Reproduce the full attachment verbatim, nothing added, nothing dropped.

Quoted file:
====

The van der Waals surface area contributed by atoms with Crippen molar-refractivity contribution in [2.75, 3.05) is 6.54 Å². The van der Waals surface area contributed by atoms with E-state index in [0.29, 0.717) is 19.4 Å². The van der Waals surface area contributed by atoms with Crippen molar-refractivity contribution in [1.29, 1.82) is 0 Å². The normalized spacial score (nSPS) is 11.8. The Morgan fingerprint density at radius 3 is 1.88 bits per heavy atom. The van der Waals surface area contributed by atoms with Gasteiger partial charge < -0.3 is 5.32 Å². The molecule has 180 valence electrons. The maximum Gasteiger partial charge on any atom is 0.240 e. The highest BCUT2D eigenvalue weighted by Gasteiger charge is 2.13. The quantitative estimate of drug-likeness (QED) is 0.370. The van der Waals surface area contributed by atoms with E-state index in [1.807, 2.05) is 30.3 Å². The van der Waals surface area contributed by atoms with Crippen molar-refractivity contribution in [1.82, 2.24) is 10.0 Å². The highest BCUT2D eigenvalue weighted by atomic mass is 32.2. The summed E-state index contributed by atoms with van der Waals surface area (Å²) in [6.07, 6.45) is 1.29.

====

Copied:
The van der Waals surface area contributed by atoms with Crippen molar-refractivity contribution in [2.75, 3.05) is 6.54 Å². The van der Waals surface area contributed by atoms with E-state index in [0.29, 0.717) is 19.4 Å². The van der Waals surface area contributed by atoms with Crippen molar-refractivity contribution in [1.29, 1.82) is 0 Å². The normalized spacial score (nSPS) is 11.8. The Morgan fingerprint density at radius 3 is 1.88 bits per heavy atom. The van der Waals surface area contributed by atoms with Gasteiger partial charge < -0.3 is 5.32 Å². The molecule has 180 valence electrons. The maximum Gasteiger partial charge on any atom is 0.240 e. The highest BCUT2D eigenvalue weighted by Gasteiger charge is 2.13. The quantitative estimate of drug-likeness (QED) is 0.370. The van der Waals surface area contributed by atoms with E-state index in [1.807, 2.05) is 30.3 Å². The van der Waals surface area contributed by atoms with Crippen molar-refractivity contribution in [1.82, 2.24) is 10.0 Å². The highest BCUT2D eigenvalue weighted by atomic mass is 32.2. The summed E-state index contributed by atoms with van der Waals surface area (Å²) in [6.07, 6.45) is 1.29.